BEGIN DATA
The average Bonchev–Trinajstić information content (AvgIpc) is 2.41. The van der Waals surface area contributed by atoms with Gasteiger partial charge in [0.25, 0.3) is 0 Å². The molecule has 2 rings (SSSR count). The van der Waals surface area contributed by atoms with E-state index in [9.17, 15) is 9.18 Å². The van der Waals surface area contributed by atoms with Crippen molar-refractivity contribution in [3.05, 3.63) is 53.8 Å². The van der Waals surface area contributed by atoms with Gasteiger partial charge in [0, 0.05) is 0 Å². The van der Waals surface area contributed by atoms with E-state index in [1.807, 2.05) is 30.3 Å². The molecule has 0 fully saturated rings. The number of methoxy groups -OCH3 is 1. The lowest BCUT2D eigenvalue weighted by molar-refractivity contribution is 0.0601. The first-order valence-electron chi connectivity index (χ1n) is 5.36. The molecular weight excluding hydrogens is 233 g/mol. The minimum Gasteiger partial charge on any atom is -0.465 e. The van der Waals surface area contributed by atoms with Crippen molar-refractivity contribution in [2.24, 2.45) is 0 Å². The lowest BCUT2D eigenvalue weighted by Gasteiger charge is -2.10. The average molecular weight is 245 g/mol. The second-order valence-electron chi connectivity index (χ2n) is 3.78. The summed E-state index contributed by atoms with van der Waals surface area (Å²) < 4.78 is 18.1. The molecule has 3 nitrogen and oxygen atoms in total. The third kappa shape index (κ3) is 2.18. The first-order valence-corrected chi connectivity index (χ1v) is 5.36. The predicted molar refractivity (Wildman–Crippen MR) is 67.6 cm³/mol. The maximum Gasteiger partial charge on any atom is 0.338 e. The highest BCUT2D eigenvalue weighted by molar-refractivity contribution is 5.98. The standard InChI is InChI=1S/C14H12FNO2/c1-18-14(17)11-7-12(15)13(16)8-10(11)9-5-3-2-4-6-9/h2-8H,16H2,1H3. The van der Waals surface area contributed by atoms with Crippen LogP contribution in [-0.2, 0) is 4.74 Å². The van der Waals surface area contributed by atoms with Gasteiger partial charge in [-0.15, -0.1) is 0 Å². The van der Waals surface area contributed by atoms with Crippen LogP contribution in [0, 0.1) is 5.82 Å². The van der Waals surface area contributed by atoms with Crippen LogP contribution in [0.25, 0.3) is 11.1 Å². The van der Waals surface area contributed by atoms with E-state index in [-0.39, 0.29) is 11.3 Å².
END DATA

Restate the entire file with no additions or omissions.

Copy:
The average Bonchev–Trinajstić information content (AvgIpc) is 2.41. The van der Waals surface area contributed by atoms with Gasteiger partial charge in [0.25, 0.3) is 0 Å². The molecule has 2 rings (SSSR count). The van der Waals surface area contributed by atoms with E-state index in [9.17, 15) is 9.18 Å². The van der Waals surface area contributed by atoms with Crippen molar-refractivity contribution in [3.05, 3.63) is 53.8 Å². The van der Waals surface area contributed by atoms with Gasteiger partial charge in [0, 0.05) is 0 Å². The van der Waals surface area contributed by atoms with E-state index in [1.807, 2.05) is 30.3 Å². The molecule has 0 fully saturated rings. The number of methoxy groups -OCH3 is 1. The lowest BCUT2D eigenvalue weighted by molar-refractivity contribution is 0.0601. The first-order valence-electron chi connectivity index (χ1n) is 5.36. The molecular weight excluding hydrogens is 233 g/mol. The minimum Gasteiger partial charge on any atom is -0.465 e. The van der Waals surface area contributed by atoms with Crippen molar-refractivity contribution in [2.24, 2.45) is 0 Å². The lowest BCUT2D eigenvalue weighted by Gasteiger charge is -2.10. The average molecular weight is 245 g/mol. The second-order valence-electron chi connectivity index (χ2n) is 3.78. The summed E-state index contributed by atoms with van der Waals surface area (Å²) < 4.78 is 18.1. The molecule has 3 nitrogen and oxygen atoms in total. The third kappa shape index (κ3) is 2.18. The first-order valence-corrected chi connectivity index (χ1v) is 5.36. The predicted molar refractivity (Wildman–Crippen MR) is 67.6 cm³/mol. The maximum Gasteiger partial charge on any atom is 0.338 e. The highest BCUT2D eigenvalue weighted by molar-refractivity contribution is 5.98. The standard InChI is InChI=1S/C14H12FNO2/c1-18-14(17)11-7-12(15)13(16)8-10(11)9-5-3-2-4-6-9/h2-8H,16H2,1H3. The van der Waals surface area contributed by atoms with Crippen LogP contribution in [-0.2, 0) is 4.74 Å². The van der Waals surface area contributed by atoms with Gasteiger partial charge in [-0.15, -0.1) is 0 Å². The van der Waals surface area contributed by atoms with Crippen LogP contribution in [0, 0.1) is 5.82 Å². The van der Waals surface area contributed by atoms with Crippen LogP contribution in [0.25, 0.3) is 11.1 Å². The van der Waals surface area contributed by atoms with E-state index in [-0.39, 0.29) is 11.3 Å².